3. Solon, Gary, 1999. "Intergenerational mobility in the labor market," Handbook of Labor Economics,in: O. Ashenfelter & D. Card (ed.), Handbook of Labor Economics, edition 1, volume 3, chapter 29, pages 1761-1800 Elsevier.
    4. Checchi, Daniele & Ichino, Andrea & Rustichini, Aldo, 1999. "More equal but less mobile?: Education financing and intergenerational mobility in Italy and in the US," Journal of Public Economics, Elsevier, vol. 74(3), pages 351-393, December.
    5. Borjas, George J., 1999. "The economic analysis of immigration," Handbook of Labor Economics,in: O. Ashenfelter & D. Card (ed.), Handbook of Labor Economics, edition 1, volume 3, chapter 28, pages 1697-1760 Elsevier.
    6. Jo Blanden & Paul Gregg & Lindsey Macmillan, 2007. "Accounting for Intergenerational Income Persistence: Noncognitive Skills, Ability and Education," Economic Journal, Royal Economic Society, vol. 117(519), pages 43-60, March.
    7. Kopczuk, Wojciech & Slemrod, Joel & Yitzhaki, Shlomo, 2005. "The limitations of decentralized world redistribution: An optimal taxation approach," European Economic Review, Elsevier, vol. 49(4), pages 1051-1079, May.
    8. Borjas, George J, 1987. "Self-Selection and the Earnings of Immigrants," American Economic Review, American Economic Association, vol. 77(4), pages 531-553, September.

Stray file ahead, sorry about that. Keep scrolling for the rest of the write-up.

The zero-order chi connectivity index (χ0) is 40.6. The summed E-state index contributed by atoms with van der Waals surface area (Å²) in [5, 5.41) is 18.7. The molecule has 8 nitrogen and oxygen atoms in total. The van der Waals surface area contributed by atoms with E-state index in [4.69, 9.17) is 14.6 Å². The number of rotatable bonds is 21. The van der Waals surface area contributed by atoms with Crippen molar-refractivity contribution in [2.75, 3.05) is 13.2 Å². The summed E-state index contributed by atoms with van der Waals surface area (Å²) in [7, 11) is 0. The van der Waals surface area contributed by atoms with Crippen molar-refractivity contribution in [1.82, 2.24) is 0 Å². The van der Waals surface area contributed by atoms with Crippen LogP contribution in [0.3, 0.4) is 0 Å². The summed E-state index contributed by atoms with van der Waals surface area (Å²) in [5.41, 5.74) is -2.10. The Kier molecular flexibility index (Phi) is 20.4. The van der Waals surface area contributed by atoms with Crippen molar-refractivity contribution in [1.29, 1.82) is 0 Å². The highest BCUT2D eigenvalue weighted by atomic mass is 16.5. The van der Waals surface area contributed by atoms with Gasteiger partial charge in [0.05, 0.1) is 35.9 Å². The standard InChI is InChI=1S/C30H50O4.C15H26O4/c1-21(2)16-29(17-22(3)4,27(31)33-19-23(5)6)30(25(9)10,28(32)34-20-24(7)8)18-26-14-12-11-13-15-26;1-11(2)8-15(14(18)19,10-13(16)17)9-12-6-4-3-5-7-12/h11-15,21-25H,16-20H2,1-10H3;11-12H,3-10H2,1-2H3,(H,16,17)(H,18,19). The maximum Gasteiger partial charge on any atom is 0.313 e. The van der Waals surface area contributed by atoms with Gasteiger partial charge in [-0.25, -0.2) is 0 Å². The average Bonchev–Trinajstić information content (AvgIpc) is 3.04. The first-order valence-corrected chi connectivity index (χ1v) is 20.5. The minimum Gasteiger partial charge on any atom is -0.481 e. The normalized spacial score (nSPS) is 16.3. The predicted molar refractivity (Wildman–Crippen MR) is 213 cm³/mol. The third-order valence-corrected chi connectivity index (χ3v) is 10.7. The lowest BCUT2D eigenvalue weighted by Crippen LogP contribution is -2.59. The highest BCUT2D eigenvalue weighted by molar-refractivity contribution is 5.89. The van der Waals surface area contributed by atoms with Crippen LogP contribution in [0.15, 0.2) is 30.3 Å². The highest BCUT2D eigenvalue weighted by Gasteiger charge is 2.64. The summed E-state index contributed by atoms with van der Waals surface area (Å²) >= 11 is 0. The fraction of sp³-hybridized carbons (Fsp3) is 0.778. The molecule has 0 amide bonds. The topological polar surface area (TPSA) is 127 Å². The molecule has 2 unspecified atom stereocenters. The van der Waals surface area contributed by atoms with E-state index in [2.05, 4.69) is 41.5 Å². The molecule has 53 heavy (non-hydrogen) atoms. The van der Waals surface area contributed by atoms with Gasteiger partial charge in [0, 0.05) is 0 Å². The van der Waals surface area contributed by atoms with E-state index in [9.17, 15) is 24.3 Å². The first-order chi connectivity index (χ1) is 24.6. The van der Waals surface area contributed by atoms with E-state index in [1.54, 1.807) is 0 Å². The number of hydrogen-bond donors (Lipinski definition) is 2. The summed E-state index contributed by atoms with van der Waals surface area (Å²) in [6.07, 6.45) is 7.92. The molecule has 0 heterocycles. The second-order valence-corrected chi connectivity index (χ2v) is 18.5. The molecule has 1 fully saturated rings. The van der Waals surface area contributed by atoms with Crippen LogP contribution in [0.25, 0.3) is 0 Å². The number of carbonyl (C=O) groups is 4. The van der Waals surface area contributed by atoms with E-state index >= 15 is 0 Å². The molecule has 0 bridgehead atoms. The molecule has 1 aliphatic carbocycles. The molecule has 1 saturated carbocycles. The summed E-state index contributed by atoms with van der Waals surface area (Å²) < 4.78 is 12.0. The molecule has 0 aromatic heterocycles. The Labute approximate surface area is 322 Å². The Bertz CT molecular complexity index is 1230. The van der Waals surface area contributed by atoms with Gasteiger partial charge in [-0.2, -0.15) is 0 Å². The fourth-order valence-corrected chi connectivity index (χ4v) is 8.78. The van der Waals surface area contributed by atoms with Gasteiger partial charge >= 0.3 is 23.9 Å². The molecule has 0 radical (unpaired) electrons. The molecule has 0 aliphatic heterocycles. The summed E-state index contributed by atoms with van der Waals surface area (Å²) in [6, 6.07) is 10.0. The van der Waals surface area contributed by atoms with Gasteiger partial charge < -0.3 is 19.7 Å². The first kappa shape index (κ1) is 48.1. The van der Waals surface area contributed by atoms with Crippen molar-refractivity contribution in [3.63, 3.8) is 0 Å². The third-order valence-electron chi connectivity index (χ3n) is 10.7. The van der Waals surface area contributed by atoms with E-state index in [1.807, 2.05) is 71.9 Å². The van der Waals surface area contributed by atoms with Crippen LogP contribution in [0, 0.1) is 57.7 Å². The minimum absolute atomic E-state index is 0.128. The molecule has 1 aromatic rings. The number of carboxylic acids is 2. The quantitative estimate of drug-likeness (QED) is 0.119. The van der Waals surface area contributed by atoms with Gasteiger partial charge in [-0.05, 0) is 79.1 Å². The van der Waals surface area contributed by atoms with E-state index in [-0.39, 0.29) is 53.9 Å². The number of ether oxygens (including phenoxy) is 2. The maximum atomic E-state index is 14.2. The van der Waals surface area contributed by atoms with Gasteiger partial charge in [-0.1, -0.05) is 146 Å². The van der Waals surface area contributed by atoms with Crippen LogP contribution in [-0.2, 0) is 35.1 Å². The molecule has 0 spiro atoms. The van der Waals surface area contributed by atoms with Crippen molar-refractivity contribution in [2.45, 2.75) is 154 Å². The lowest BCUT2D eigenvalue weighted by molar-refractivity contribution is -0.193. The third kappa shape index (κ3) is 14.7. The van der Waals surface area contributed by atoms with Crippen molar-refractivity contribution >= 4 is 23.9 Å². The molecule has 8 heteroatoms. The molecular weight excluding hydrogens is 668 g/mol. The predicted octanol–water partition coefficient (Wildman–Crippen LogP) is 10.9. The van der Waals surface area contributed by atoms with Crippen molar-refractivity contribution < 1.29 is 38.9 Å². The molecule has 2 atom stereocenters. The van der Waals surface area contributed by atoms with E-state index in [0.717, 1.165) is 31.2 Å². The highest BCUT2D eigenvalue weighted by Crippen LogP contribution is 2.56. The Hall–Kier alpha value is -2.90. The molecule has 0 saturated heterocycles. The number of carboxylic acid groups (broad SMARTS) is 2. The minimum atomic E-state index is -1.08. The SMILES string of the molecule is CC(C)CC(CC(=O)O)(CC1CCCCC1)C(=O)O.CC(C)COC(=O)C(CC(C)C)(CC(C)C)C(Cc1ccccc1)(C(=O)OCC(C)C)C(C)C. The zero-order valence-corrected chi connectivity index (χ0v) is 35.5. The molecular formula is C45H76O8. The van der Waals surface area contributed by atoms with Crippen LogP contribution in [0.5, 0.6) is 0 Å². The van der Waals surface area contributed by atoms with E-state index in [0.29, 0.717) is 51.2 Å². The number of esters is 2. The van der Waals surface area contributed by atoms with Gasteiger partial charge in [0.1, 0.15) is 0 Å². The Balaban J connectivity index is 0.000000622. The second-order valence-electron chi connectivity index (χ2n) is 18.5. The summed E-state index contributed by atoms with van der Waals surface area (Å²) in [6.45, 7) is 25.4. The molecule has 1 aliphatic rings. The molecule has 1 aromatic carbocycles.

9. repec:sbe:breart:v:26:y:2006:i:2:a:1576 is not listed on IDEAS
    10. Li, Hongyi & Squire, Lyn & Zou, Heng-fu, 1998. "Explaining International and Intertemporal Variations in Income Inequality," Economic Journal, Royal Economic Society, vol. 108(446), pages 26-43, January.
    11. Bob Sutcliffe, 2004. "World Inequality and Globalization," Oxford Review of Economic Policy, Oxford University Press, vol. 20(1), pages 15-37, Spring.
    12. Bjorklund, Anders & Jantti, Markus, 1997. "Intergenerational Income Mobility in Sweden Compared to the United States," American Economic Review, American Economic Association, vol. 87(5), pages 1009-1018, December.
    Full references (including those not matched with items on IDEAS)


    Citations are extracted by the CitEc Project, subscribe to its RSS feed for this item.

    Cited by:

    1. Milanovic, Branko & Ersado, Lire, 2008. "Reform and Inequality during the Transition: An Analysis Using Panel Household Survey Data, 1990-2005," Policy Research Working Paper Series 4780, The World Bank.
    2. Jomo, K. & Popov, V., 2016. "Long-Term Trends in Income Distribution," Journal of the New Economic Association, New Economic Association, vol. 31(3), pages 146-160.